Southern California alt-right group involved in Charlottesville rally
Among the alt-right groups participating in events that led to violence recently in Charlottesville, Va., was one based in Southern California, whose web presence celebrates white nationalism.
The Rise Above Movement, which organized this year, is based on a goal “to revive the spirit of the Western man through athletics, brotherhood, and identity,” according to a Tweet from the group.
RAM, as it is known, is a loose collective of neo-Nazis who “train to fight at political events,” according to an Aug. 13 report in The New York Times.
In an explanation of “Who we are,” included on its Twitter feed, it says, “In a time when you can be handed for your political beliefs or shamed for your heritage, we are here to defend our identity and shard goals.”
An effort to learn more about the group from any of its members was unsuccessful. Someone responding to a battery of questions sent to RAM through its Twitter account declined to answer.
Even so, the group is not unknown to organizations that track hate groups across the country.
Joanna Mendelson, investigative researcher and director of special projects for the Anti-Defamation League’s Center on Extremism, said RAM is a reincarnation of a disbanded, alt-right-affiliated group called the DIY Division.
“Apparently, the organization aims to counter what they describe as ‘consumer propaganda and values’ favoring instead ‘a pioneering spirit, the spirit of a fighter, our warrior spirit’ ” she said. “However, RAM operates more like an alt-right fight club, championing the movement’s values of white supremacy, anti-Semitism and anti-antifa activity, while pursuing physical fitness goals to prepare them for altercations at protests.”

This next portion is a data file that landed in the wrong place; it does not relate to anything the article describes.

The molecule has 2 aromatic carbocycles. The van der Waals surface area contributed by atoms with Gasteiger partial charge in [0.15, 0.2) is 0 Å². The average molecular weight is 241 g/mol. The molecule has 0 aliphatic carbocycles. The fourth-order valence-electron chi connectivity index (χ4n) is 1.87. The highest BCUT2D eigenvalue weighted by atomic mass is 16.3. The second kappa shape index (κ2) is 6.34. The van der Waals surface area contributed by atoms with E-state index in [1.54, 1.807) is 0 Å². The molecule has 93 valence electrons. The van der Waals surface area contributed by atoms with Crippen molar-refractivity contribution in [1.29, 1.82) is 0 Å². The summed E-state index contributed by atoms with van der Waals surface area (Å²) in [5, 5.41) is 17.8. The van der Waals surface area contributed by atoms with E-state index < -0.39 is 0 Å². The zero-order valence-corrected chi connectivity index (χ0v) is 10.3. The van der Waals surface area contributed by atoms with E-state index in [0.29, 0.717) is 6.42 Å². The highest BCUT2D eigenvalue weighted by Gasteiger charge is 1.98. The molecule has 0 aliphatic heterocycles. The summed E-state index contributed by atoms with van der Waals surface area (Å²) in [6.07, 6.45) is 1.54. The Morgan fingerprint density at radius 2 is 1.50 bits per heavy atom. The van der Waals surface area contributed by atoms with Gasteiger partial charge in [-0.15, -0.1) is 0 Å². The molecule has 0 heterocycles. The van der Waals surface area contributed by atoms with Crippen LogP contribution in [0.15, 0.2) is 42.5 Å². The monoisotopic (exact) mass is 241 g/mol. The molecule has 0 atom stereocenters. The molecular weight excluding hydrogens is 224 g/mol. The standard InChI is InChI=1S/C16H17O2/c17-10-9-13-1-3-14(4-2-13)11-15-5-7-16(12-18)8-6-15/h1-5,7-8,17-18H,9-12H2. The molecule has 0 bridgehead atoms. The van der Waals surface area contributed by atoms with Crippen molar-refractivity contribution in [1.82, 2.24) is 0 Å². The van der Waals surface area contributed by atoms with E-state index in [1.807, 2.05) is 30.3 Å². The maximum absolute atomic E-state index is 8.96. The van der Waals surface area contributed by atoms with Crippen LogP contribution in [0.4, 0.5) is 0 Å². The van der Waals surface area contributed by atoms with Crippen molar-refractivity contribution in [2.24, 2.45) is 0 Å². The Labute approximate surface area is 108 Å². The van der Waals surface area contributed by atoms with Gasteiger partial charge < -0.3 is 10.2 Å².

Antifa is a shortened name for groups that identify as anti-fascists.
Mendelson said the group is based primarily in Southern California but has traveled throughout the state and beyond.
A RAM promotional video online depicts thug-like behavior, including footage of members spraying graffiti with their group name and a tag line of “defend America,” as well as shots of members engaging in intense physical training.
The video also shows the group’s opposition to Muslims, with one person in the video holding a sign that says, “Defend America. Islamists Out.”
Much of their social media have been shut down in the past week for unknown reasons, Mendelson said. An effort to reach the group through Instagram leads to a page that says, “Sorry, this page isn’t available.”
RAM is part of the ever-growing number of hate groups around the United States. The Southern Poverty Law Center (SPLC), which tracks such groups on the left and right, puts the current number at 917, with 79 of them in California, although RAM is not listed among them. In the SPLC’s accounting, every state has at least one group identified as a hate group.
In the 10 days after President Donald Trump’s victory last November, the SPLC recorded an average of 87 hate incidents a day, or some five times the daily average recorded by the FBI in 2015.
As mostly an online movement, the alt-right does not have an official membership or group count, making efforts to quantify its numbers almost impossible. But experts say the election of Trump and his various remarks have provided the faction legitimacy and political prominence it never had.
Large-scale media attention, such as the coverage generated by the violence in Charlottesville, have also elevated the faction’s presence.
The SPLC says the most active groups in the country are affiliated with the Ku Klux Klan, which has an estimated 5,000 to 8,000 members. It also finds that neo-Nazi groups have chapters in more than 30 states.
The hate groups operating in California, according to the SPLC, stretch across the political spectrum, including the Committee for Open Debate on the Holocaust, Nation of Islam, the Christian Anti-Defamation Commission and the Loyal White Knights of the Ku Klux Klan.